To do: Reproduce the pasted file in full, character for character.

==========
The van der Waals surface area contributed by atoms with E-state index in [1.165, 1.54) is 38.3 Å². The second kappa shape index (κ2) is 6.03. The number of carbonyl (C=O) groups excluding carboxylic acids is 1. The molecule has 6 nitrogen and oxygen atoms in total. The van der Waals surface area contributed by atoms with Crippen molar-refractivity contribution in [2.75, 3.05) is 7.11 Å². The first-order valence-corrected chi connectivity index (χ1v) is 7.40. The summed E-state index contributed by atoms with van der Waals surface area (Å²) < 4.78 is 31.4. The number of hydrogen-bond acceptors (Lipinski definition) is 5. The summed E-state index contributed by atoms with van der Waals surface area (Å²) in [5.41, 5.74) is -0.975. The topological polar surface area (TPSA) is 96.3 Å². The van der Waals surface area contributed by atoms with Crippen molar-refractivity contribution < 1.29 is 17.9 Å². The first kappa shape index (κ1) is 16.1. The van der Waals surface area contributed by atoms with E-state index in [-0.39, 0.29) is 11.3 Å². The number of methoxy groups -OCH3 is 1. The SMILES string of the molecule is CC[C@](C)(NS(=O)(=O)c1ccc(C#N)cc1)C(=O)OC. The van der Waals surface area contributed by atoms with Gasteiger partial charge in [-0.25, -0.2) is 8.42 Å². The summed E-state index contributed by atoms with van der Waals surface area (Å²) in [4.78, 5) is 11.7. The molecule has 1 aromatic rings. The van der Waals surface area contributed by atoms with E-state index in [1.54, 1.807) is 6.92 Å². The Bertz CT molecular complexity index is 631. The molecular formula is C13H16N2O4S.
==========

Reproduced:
The van der Waals surface area contributed by atoms with E-state index in [1.165, 1.54) is 38.3 Å². The second kappa shape index (κ2) is 6.03. The number of carbonyl (C=O) groups excluding carboxylic acids is 1. The molecule has 6 nitrogen and oxygen atoms in total. The van der Waals surface area contributed by atoms with Crippen molar-refractivity contribution in [2.75, 3.05) is 7.11 Å². The first-order valence-corrected chi connectivity index (χ1v) is 7.40. The summed E-state index contributed by atoms with van der Waals surface area (Å²) < 4.78 is 31.4. The number of hydrogen-bond acceptors (Lipinski definition) is 5. The summed E-state index contributed by atoms with van der Waals surface area (Å²) in [5.41, 5.74) is -0.975. The topological polar surface area (TPSA) is 96.3 Å². The van der Waals surface area contributed by atoms with Crippen molar-refractivity contribution < 1.29 is 17.9 Å². The first kappa shape index (κ1) is 16.1. The van der Waals surface area contributed by atoms with E-state index in [-0.39, 0.29) is 11.3 Å². The number of methoxy groups -OCH3 is 1. The SMILES string of the molecule is CC[C@](C)(NS(=O)(=O)c1ccc(C#N)cc1)C(=O)OC. The van der Waals surface area contributed by atoms with Gasteiger partial charge in [-0.25, -0.2) is 8.42 Å². The summed E-state index contributed by atoms with van der Waals surface area (Å²) in [4.78, 5) is 11.7. The molecule has 1 aromatic rings. The van der Waals surface area contributed by atoms with E-state index in [1.54, 1.807) is 6.92 Å². The Bertz CT molecular complexity index is 631. The molecular formula is C13H16N2O4S.